The promotion of the rough and ready “life” combined with club members needs to earn a living inevitably led to their involvement in crime as many, though not all, Motorcycle clubs became Outlaw Motorcycle Clubs (OMC’s).  OMC’s have been documented as being involved in kidnapping, drug running, contract killing and many other crimes.  OMC’s have often committed crimes on behalf of older organised crime movements such as the Cosa Nostra.  The OMC violent subculture has even spread to the club’s international “Chapters”, including an episode in Scandinavia where munitions from a government armoury was used.  These days OMC’s typically adopt a structure that includes a chain of command that includes a President, Vice President, Treasurer and a Sargent-at-arms.  The US Department of Justice still recognises OMC’s as an ongoing organised crime challenge.

Illegal drugs have supercharged organised crime activity and competition to a point where there is essentially a second Prohibition era.  The Cosa Nostra have been split by the conflict between their old world traditions and their ambitions for power on the issue of drugs.  Some Mafia families chose drugs as a lucrative earner and a way to beat the competition, while others stayed away eyeing the ever harsher drug laws being voted in.  The same drug trafficking routes for Marijuana markets via the Caribbean to Miami were soon used to fuel a Cocaine market, then a Crack Cocaine market.  The Colombian cartels dominated this trade during the 1980s and much of the 1990s with the Medellin and then the Cali cartels posing as significant adversaries to US Law Enforcement.  The fall of the Colombian cartels and the heavy patrolling of the Caribbean route led to the drug market simply adapting.  A Mexican route was established through the border while Mexican drug cartels began to establish major drug distributing routes through the US-Mexican border.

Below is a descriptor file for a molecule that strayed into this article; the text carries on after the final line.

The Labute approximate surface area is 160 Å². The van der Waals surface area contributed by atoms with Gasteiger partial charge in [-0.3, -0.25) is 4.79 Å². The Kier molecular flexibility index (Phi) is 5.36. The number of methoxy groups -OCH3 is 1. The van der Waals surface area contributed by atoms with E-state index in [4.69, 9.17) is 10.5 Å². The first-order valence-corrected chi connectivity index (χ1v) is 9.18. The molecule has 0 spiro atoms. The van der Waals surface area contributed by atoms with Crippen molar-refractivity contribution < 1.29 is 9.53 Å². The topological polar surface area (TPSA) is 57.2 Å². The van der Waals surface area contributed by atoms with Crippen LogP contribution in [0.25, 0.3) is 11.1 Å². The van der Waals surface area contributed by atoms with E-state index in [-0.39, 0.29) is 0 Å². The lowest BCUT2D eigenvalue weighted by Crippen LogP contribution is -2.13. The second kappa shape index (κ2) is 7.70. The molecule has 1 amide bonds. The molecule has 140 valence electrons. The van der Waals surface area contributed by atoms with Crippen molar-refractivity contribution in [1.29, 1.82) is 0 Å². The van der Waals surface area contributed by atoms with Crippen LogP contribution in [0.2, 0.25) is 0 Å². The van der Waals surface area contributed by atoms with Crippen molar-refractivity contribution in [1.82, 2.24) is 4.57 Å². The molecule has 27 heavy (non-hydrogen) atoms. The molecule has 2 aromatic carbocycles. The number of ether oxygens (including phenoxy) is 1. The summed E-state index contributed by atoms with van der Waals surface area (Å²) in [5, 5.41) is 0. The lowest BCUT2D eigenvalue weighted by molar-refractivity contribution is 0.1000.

Photograph: Thomas Hawk
Photograph: Thomas Hawk

All organised crime is in some way financed by certain groups breaking the law to give people what they want, be it gambling, sex (by prostitution) or drugs.  Recent studies have proven that the US’s private healthcare system has exacerbated a mid-west heroin epidemic by unscrupulous doctors too readily prescribing opiates, leaving their patients curious about illegal markets in similar products.  The US has a drug problem, as evidenced by the rise of the Mexican cartels financed by American addicts (and ironically armed with Americans arms). The US Justice system also needs an overhaul.  Quite simply the system of elected judges and District Attorney’s (DA’s) has ruined the system’s chances of tackling the root causes of any crime let alone organised crime.  DA’s who are often ambitious for a political career like to make their bones looking tough by locking up minor offenders for unnecessarily long amounts of time.  This leaves them prey to the last and perhaps most insidious form of Organised Crime in the US.

Prison gangs proliferate as the US prison population proliferates.  The US prison population has increased exponentially from the mid-1990s onwards and has stopped long after the Crack Epidemic it was a response too.   In need of protection many new inmates join gangs often in order to stay alive.  The white supremacist Aryan Brotherhood started off as a prison gang to defend white prisoners.  La Eme and La Familia are Latino prison gangs that like the Brotherhood have grown massive outside criminal interests.  If the issue of US prison overpopulation is not tackled then US prisons will cease to become institutes of reform and become little better than crime colleges.

About Zachary Barker 42 Articles

Zac is a graduate in BA Hons International Relations and Politics and MsC International Development and Security. He is Bristol’s Local Coordinator for the political organisation, Republic. His favourite journalists include Nick Cohen and Hunter S Thompson. Zac is currently working on a novel. His interests include Model United Nations, current affairs, travel, video games and reading and writing. Follow Zac on Twitter @ZacharyBarker1